INTO THE WILD

WARRIORS #1

Hunter debuts with a suspenseful animal adventure that will leave readers eyeing Puss a bit nervously. House kitten Rusty is restless, bored with his safe, bland existence; no wonder he jumps at an invitation to join the feral cats in the woods. Now called Firepaw, he relishes his lessons in fighting, hunting wild prey, and above all becoming one with the close-knit, ferociously loyal ThunderClan. Although some scorn his “kittypet” origins, he gains the friendship of the other apprentice kittens, approval from the wise leader Bluestar, and a peculiar bond with the battered, bad-tempered loner Yellowfang. ThunderClan maintains an uneasy truce with the three other packs in the woods until militant ShadowClan lays claim to hunting rights in all territories, a demand they swiftly back up with murderous force. Such a threat serves the dangerously ambitious ThunderClan warrior Tigerclaw well—until Tigerclaw notices young Firepaw standing in his way. This is no charming tale of sweet moggies; despite a touch of mysticism, Hunter ruthlessly rejects any hint of sentimentality. Snapping bones, flowing blood, and sudden death abundantly demonstrate how these cats walk on the thin edge of survival. But Hunter also clearly conveys the exhilaration of freedom, the stimulation of the hunt, and the strength and comfort that comes from the clan’s mutual loyalty. Teen readers will readily identify with Firepaw’s strenuous efforts to fit into the group, applaud his courage to follow his own convictions, cheer his eventual recognition by ThunderClan, and rejoice at the promised sequel. (Fantasy. 11+)

Pub Date: Feb. 1, 2003

ISBN: 0-06-000002-3

Page Count: 256

Publisher: HarperCollins

Review Posted Online: June 24, 2010

Kirkus Reviews Issue: Jan. 1, 2003

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A sly, side-splitting hoot from start to finish.

THE MECHANICAL MIND OF JOHN COGGIN

The dreary prospect of spending a lifetime making caskets instead of wonderful inventions prompts a young orphan to snatch up his little sister and flee. Where? To the circus, of course.

Fortunately or otherwise, John and 6-year-old Page join up with Boz—sometime human cannonball for the seedy Wandering Wayfarers and a “vertically challenged” trickster with a fantastic gift for sowing chaos. Alas, the budding engineer barely has time to settle in to begin work on an experimental circus wagon powered by chicken poop and dubbed (with questionable forethought) the Autopsy. The hot pursuit of malign and indomitable Great-Aunt Beauregard, the Coggins’ only living relative, forces all three to leave the troupe for further flights and misadventures. Teele spins her adventure around a sturdy protagonist whose love for his little sister is matched only by his fierce desire for something better in life for them both and tucks in an outstanding supporting cast featuring several notably strong-minded, independent women (Page, whose glare “would kill spiders dead,” not least among them). Better yet, in Boz she has created a scene-stealing force of nature, a free spirit who’s never happier than when he’s stirring up mischief. A climactic clutch culminating in a magnificently destructive display of fireworks leaves the Coggin sibs well-positioned for bright futures. (Illustrations not seen.)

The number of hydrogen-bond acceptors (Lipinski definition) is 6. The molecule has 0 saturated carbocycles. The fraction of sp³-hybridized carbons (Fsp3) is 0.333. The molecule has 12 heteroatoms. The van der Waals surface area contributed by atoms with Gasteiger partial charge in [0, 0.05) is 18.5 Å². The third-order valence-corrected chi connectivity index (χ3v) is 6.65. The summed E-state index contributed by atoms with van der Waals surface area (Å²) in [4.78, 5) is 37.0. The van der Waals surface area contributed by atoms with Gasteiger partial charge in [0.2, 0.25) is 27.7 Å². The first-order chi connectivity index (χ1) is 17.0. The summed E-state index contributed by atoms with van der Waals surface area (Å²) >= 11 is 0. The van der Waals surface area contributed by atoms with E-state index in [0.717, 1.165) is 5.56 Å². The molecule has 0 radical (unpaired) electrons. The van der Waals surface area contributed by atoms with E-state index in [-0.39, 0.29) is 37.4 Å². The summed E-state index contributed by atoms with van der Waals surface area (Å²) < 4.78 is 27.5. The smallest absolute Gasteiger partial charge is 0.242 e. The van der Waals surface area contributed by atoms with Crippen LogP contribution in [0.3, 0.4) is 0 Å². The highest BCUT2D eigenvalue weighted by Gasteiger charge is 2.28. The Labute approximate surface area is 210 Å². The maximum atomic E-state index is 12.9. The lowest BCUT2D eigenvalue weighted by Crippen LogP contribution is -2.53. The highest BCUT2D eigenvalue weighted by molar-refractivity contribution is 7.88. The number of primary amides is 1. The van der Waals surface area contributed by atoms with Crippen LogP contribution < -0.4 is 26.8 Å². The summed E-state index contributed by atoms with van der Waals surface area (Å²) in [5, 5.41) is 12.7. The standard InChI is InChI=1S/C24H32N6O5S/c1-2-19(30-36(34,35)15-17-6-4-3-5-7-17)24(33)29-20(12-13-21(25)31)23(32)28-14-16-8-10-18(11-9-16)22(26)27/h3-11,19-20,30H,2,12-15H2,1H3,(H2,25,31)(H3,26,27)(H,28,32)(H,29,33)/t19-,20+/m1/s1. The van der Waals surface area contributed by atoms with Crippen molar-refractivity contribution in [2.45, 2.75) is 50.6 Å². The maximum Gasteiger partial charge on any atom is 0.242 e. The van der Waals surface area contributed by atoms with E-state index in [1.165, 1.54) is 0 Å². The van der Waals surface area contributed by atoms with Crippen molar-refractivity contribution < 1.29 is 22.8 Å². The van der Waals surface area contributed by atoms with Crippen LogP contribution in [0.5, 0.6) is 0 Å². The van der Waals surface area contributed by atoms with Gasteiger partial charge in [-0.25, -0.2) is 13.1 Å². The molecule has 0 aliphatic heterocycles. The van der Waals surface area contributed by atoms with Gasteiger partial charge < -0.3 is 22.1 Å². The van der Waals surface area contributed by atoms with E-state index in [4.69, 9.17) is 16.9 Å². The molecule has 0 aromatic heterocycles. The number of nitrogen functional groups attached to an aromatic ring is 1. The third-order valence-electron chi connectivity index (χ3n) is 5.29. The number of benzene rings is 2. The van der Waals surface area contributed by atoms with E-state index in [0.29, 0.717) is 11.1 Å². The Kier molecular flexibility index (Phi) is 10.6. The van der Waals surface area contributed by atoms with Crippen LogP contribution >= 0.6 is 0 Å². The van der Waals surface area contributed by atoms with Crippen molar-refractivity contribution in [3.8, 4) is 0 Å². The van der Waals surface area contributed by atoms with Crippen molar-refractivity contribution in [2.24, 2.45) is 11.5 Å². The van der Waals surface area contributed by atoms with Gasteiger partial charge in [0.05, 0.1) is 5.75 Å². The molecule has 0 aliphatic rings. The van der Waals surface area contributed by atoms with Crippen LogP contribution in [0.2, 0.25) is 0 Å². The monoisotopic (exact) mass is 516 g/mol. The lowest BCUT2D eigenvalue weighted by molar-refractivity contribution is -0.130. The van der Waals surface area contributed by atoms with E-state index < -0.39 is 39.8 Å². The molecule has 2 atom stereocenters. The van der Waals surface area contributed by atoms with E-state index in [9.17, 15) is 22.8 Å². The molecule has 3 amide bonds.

A sly, side-splitting hoot from start to finish. (Adventure. 11-13)

Pub Date: April 12, 2016

ISBN: 978-0-06-234510-3

Page Count: 352

Publisher: Walden Pond Press/HarperCollins

Review Posted Online: Dec. 22, 2015

Kirkus Reviews Issue: Jan. 1, 2016

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A bone-chilling tale not to be ignored by the universe.

PRISONER B-3087

If Anne Frank had been a boy, this is the story her male counterpart might have told. At least, the very beginning of this historical novel reads as such.

It is 1939, and Yanek Gruener is a 10-year old Jew in Kraków when the Nazis invade Poland. His family is forced to live with multiple other families in a tiny apartment as his beloved neighborhood of Podgórze changes from haven to ghetto in a matter of weeks. Readers will be quickly drawn into this first-person account of dwindling freedoms, daily humiliations and heart-wrenching separations from loved ones. Yet as the story darkens, it begs the age-old question of when and how to introduce children to the extremes of human brutality. Based on the true story of the life of Jack Gruener, who remarkably survived not just one, but 10 different concentration camps, this is an extraordinary, memorable and hopeful saga told in unflinching prose. While Gratz’s words and early images are geared for young people, and are less gory than some accounts, Yanek’s later experiences bear a closer resemblance to Elie Wiesel’s Night than more middle-grade offerings, such as Lois Lowry’s Number the Stars. It may well support classroom work with adult review first.

A bone-chilling tale not to be ignored by the universe. (Historical fiction. 12 & up)

Pub Date: March 1, 2013

ISBN: 978-0-545-45901-3

Page Count: 272

Publisher: Scholastic

Review Posted Online: Dec. 26, 2012

Kirkus Reviews Issue: Jan. 15, 2013

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